MINGORA, Pakistan (Reuters) – Nobel Peace Prize Laureate Malaya Yousafzai's hometown in Pakistan often recalls memories of the daughter of the scenic northwestern Swat Valley who survived a weapons attack – as well as memories of the Taliban's harsh rule.
Yousafzai is when she first visited Pakistan after the Pakistani Taliban – now on the run, but still able to carry out attacks – her 2012 fight for education for girls and the opposition against Islamist militancy shot into the head.
It was not clear late on Friday whether Yousafzai could return to the Swat Valley for safety reasons, but many are eagerly awaiting her.
"We are very happy that Malala came to Pakistan and we welcome Malala," said Arfa Akhtar, a third-grade student in a school where Yousafzai once studied. "I am also Malala, I am with Malala in this mission."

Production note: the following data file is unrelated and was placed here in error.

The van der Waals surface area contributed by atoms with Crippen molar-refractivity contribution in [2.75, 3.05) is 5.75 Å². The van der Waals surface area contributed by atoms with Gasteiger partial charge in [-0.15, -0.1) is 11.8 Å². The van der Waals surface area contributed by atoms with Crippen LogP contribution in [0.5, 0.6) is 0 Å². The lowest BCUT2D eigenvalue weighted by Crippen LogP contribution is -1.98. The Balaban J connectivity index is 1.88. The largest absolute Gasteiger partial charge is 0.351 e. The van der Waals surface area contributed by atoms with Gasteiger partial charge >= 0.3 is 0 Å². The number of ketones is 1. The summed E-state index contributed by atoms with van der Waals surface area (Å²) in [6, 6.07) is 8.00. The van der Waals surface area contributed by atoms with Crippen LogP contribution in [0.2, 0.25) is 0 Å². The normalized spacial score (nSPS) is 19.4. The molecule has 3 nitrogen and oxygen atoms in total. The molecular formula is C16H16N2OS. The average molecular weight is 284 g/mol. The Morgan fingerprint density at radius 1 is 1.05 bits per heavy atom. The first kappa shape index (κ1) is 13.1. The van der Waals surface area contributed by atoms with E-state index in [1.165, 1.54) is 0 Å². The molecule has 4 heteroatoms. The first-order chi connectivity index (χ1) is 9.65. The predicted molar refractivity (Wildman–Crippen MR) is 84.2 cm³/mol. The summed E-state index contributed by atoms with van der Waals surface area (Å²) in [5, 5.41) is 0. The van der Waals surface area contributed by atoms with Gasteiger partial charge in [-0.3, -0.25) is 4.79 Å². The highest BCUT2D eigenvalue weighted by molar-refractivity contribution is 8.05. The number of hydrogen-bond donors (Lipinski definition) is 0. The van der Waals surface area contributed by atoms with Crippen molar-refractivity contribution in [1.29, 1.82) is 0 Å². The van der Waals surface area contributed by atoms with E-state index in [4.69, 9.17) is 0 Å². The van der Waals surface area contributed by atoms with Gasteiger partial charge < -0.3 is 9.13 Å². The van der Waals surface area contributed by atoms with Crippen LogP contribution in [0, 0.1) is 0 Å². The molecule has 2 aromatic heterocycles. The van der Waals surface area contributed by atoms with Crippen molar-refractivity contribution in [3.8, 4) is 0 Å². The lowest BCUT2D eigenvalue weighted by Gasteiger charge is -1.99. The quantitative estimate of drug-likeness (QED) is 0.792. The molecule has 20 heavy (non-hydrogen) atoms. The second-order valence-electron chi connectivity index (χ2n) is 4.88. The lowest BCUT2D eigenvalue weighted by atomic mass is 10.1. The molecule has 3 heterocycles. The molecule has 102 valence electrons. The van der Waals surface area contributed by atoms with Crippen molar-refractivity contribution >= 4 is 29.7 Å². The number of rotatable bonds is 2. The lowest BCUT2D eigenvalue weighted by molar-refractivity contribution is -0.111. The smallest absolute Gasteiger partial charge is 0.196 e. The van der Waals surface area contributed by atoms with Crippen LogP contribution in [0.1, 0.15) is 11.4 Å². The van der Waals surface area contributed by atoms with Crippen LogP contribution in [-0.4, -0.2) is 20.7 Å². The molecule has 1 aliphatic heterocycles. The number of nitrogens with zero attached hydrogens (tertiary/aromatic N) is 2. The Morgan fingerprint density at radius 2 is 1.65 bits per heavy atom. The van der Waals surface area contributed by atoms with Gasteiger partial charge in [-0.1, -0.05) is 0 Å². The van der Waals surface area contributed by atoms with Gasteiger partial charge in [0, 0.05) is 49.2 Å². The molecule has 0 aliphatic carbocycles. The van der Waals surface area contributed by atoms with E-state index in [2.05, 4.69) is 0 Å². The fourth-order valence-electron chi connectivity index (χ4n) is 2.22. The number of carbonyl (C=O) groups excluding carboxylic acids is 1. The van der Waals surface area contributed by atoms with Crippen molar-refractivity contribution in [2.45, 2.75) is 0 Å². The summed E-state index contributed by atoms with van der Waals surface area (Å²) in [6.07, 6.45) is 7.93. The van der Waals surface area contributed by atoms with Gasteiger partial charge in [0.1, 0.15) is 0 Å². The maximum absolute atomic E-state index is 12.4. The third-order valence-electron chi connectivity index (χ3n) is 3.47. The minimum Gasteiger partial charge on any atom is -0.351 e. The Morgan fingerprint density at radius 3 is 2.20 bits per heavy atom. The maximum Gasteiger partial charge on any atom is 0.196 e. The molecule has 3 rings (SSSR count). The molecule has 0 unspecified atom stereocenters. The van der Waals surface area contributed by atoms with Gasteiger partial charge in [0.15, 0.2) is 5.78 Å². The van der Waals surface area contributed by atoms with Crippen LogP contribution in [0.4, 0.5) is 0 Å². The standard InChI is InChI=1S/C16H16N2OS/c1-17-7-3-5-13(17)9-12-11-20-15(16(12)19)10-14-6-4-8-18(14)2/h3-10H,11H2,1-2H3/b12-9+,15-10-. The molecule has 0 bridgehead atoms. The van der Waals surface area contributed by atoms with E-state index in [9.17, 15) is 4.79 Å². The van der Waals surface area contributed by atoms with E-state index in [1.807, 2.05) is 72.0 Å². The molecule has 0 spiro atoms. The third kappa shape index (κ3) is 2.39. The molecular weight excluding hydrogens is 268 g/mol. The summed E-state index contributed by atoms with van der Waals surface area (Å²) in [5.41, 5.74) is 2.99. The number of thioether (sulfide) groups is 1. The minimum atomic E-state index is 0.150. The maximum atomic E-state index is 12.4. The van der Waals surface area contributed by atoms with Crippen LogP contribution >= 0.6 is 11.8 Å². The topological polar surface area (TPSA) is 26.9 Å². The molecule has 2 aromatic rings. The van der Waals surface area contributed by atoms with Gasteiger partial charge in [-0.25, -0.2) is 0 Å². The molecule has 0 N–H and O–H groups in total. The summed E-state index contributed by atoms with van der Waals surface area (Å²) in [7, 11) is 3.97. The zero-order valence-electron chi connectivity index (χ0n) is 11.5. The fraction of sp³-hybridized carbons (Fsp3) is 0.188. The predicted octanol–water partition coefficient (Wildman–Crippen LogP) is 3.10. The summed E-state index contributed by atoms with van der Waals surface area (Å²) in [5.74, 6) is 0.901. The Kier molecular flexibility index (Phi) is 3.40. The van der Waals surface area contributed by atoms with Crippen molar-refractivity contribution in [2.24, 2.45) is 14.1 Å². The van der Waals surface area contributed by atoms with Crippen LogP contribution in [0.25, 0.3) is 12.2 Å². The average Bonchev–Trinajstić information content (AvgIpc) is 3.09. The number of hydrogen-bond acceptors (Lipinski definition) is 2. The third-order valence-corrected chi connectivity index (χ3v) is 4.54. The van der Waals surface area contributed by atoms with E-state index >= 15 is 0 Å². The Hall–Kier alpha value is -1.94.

Barkat Ali, 66, relates that he remembers holding Malala in his lap when she was a child in Mingora. He is proud of the 20-year-old's struggle to promote the education of girls, as well as his refusal to deliver his son 10 years ago when the Taliban demanded new fighters.
"They were the old illiterates who would say that our daughters will not go to school," Ali said, recalling two mortar shells that landed in his street and were often guarded by the Taliban.
"Now people have become rational, they train their girls."
The Pakistani Taliban took over much of the valley in 2007. They banned girls' education, killed people, beat up women and hung dead bodies of electric batons to enforce their harsh interpretation of Islamic law before the Pakistani army expelled them in 2009.